I understand how intimidated many planners are by the preponderance of net surfers, live bloggers and avid tweeters attending events these days—attendees who don’t pause texting for long enough to look up at a stage no matter what you put on it. Their incessant key-tapping and refusals to engage make it hard for anyone around them to feel connected to a live event and convey the sense that the real action is occurring somewhere else.
But just because you can’t always beat these folks doesn’t mean you have to join them.
In the rush to meet the net generation, too many planners have incorporated networking technologies into their events without coming to grips with the way those technologies act and act on us. In turn, they end up with unpredictable or counterproductive results.
Last month, for example, I was slated to keynote the Web 2.0 Expo at the Javits Center in New York. I like live events because they give me a way to test ideas, see how they land and refine them before I incorporate them into books or more formal talks. This event was a chance to get in front of a few thousand leading Internet thinkers and businesses.
When I arrived in the green room, there was already a hubbub in progress. Danah Boyd, a brilliant young net theorist, was talking about how she had “recovered” from the harrowing keynote she gave the day before. Everyone was consoling her, reassuring her that what happened wasn’t really “so bad.” Before I could find out what she was talking about, I was escorted on stage.
When I saw for myself what the planner had done, I didn’t even want to get up there. The clever organizers had devoted a giant screen behind the speaker—bigger than any PowerPoint screen—to the live tweets of people attending the conference and beyond.
Now why would I be opposed to such a thing? For the very reasons that Boyd encountered the day before: People used the giant comments screen to tell jokes to one another and make disparaging remarks. None of which could she see. Instead, for reasons she couldn’t surmise, the crowd before her suddenly broke into laughter at inappropriate moments during her talk. She was standing there live, before a live audience, which was mostly looking at something else.
By the time I got behind the podium I realized the situation was even worse. The first row was a good 40 feet from the stage, I was under blindingly bright lights and the entire audience was in darkness. All of this was, presumably, to help make the Webcasts look better, but all it accomplished, in the short run, was make me feel utterly alone, disconnected, and—for all intents—a “virtual” presence. I could have as easily delivered my talk from home using my laptop’s iChat software (at least then I could have kept an eye on the scrolling Twitter feed).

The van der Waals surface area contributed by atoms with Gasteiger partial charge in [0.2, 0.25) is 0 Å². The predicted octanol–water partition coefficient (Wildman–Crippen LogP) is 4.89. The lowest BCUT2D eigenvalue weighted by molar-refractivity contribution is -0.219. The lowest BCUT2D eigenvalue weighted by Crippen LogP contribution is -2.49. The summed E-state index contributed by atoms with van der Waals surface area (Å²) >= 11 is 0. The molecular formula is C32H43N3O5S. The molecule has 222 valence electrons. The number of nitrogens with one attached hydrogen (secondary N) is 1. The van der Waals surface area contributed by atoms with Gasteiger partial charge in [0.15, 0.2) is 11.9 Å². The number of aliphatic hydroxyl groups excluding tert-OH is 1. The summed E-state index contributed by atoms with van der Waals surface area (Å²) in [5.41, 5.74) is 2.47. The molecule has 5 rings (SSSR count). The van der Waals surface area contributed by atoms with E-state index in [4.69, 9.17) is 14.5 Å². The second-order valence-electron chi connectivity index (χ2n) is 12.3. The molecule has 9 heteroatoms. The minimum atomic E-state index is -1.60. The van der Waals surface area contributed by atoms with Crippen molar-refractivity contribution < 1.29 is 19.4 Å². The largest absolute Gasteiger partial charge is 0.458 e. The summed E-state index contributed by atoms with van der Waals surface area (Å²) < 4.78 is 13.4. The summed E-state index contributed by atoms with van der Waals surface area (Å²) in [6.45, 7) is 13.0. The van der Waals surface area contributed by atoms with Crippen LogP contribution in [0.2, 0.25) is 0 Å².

In retrospect, the fiasco’s lesson seems easy. Don’t spend time and energy making a live event work well on the Internet at the expense of the live event. But the deeper lesson is that by understanding the embedded tendencies—the biases, if you will—of the technologies and media you incorporate into your events, you will be in a position to use them effectively when you choose to and to dispense with them without any guilt or misgivings when you judge them to be superfluous.
A live Twitter feed is terrific for broadcasting details of your event beyond the event itself. The medium is biased toward distance; it is biased toward the remote. You should certainly let it happen. If you’ve got a decent event going on, your attendees are going to want to tell the world where they are and what they’re doing. They may even want a back channel through which to converse with other delegates, either about something they are watching together or to let each other know where the action is. Yes, this biases participants away from the live action, but it is also just the way a lot of people operate in their real worlds these days—and we might as well use them for the promotional work they’re volunteering.
But to put a Twitter feed behind the speaker is biased toward humiliating the speaker. This, after all, is the only real potential payoff of running commentary that she can’t see. (That’s why the comments scrolling behind Boyd eventually turned into bathroom humor on her female attributes.) It’s the kind of nod to net-enabled audience participation that may sound good on paper but only kills events and goodwill in the real world.
And we are in the real world business, after all. Live contact is the one true competitive advantage of your events over mediated networking and the best reason to bring people together into a real space to begin with.
That’s why I’m beginning a new column in One+: to look at the biases of the techniques and technologies we bring into our events and develop a simple set of guidelines through which live event organizers can distinguish between those that will bring attendees closer together—and those that will needlessly separate them.
In the meantime, if you want to share an experience, thought or question about something you’ve seen or are considering employing, e-mail me. One+
DOUGLAS RUSHKOFF is the author, most recently, of Life Inc: How the world became a corporation and how to take it back. He teaches media studies at The New School in New York. Contact him at firstname.lastname@example.org.
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